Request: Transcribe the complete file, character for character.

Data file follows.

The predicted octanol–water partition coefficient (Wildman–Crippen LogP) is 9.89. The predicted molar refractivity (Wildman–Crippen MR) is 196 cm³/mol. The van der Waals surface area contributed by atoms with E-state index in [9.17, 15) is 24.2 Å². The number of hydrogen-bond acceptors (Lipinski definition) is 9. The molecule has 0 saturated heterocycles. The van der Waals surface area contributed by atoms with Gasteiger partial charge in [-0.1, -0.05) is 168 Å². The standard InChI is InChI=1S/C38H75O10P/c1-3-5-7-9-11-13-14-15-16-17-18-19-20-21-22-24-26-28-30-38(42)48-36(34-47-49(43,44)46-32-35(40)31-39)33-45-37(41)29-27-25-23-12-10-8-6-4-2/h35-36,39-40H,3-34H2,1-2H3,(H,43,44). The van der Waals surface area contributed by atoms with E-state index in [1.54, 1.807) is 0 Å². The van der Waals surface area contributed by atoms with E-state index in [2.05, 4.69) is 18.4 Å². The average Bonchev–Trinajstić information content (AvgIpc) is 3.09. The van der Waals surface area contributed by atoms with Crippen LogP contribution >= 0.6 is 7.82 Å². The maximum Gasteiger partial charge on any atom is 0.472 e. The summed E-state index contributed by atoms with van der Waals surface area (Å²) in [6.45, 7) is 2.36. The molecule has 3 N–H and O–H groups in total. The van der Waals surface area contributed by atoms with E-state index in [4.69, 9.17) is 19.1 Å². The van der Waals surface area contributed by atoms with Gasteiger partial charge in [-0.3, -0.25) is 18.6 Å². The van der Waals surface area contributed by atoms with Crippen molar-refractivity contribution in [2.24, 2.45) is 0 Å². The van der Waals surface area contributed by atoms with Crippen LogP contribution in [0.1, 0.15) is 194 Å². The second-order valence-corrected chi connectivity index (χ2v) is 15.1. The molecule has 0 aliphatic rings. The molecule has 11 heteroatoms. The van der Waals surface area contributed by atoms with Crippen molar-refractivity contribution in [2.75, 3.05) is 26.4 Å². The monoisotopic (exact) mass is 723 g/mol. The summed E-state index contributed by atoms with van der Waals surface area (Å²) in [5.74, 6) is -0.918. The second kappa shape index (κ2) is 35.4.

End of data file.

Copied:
The predicted octanol–water partition coefficient (Wildman–Crippen LogP) is 9.89. The predicted molar refractivity (Wildman–Crippen MR) is 196 cm³/mol. The van der Waals surface area contributed by atoms with E-state index in [9.17, 15) is 24.2 Å². The number of hydrogen-bond acceptors (Lipinski definition) is 9. The molecule has 0 saturated heterocycles. The van der Waals surface area contributed by atoms with Gasteiger partial charge in [-0.1, -0.05) is 168 Å². The standard InChI is InChI=1S/C38H75O10P/c1-3-5-7-9-11-13-14-15-16-17-18-19-20-21-22-24-26-28-30-38(42)48-36(34-47-49(43,44)46-32-35(40)31-39)33-45-37(41)29-27-25-23-12-10-8-6-4-2/h35-36,39-40H,3-34H2,1-2H3,(H,43,44). The van der Waals surface area contributed by atoms with E-state index in [1.54, 1.807) is 0 Å². The van der Waals surface area contributed by atoms with E-state index in [2.05, 4.69) is 18.4 Å². The average Bonchev–Trinajstić information content (AvgIpc) is 3.09. The van der Waals surface area contributed by atoms with Crippen LogP contribution >= 0.6 is 7.82 Å². The maximum Gasteiger partial charge on any atom is 0.472 e. The summed E-state index contributed by atoms with van der Waals surface area (Å²) in [6.45, 7) is 2.36. The molecule has 3 N–H and O–H groups in total. The van der Waals surface area contributed by atoms with E-state index in [4.69, 9.17) is 19.1 Å². The van der Waals surface area contributed by atoms with Gasteiger partial charge in [-0.3, -0.25) is 18.6 Å². The van der Waals surface area contributed by atoms with Crippen molar-refractivity contribution in [2.24, 2.45) is 0 Å². The van der Waals surface area contributed by atoms with Crippen LogP contribution in [0.1, 0.15) is 194 Å². The second-order valence-corrected chi connectivity index (χ2v) is 15.1. The molecule has 0 aliphatic rings. The molecule has 11 heteroatoms. The van der Waals surface area contributed by atoms with Crippen molar-refractivity contribution in [2.75, 3.05) is 26.4 Å². The monoisotopic (exact) mass is 723 g/mol. The summed E-state index contributed by atoms with van der Waals surface area (Å²) in [5.74, 6) is -0.918. The second kappa shape index (κ2) is 35.4.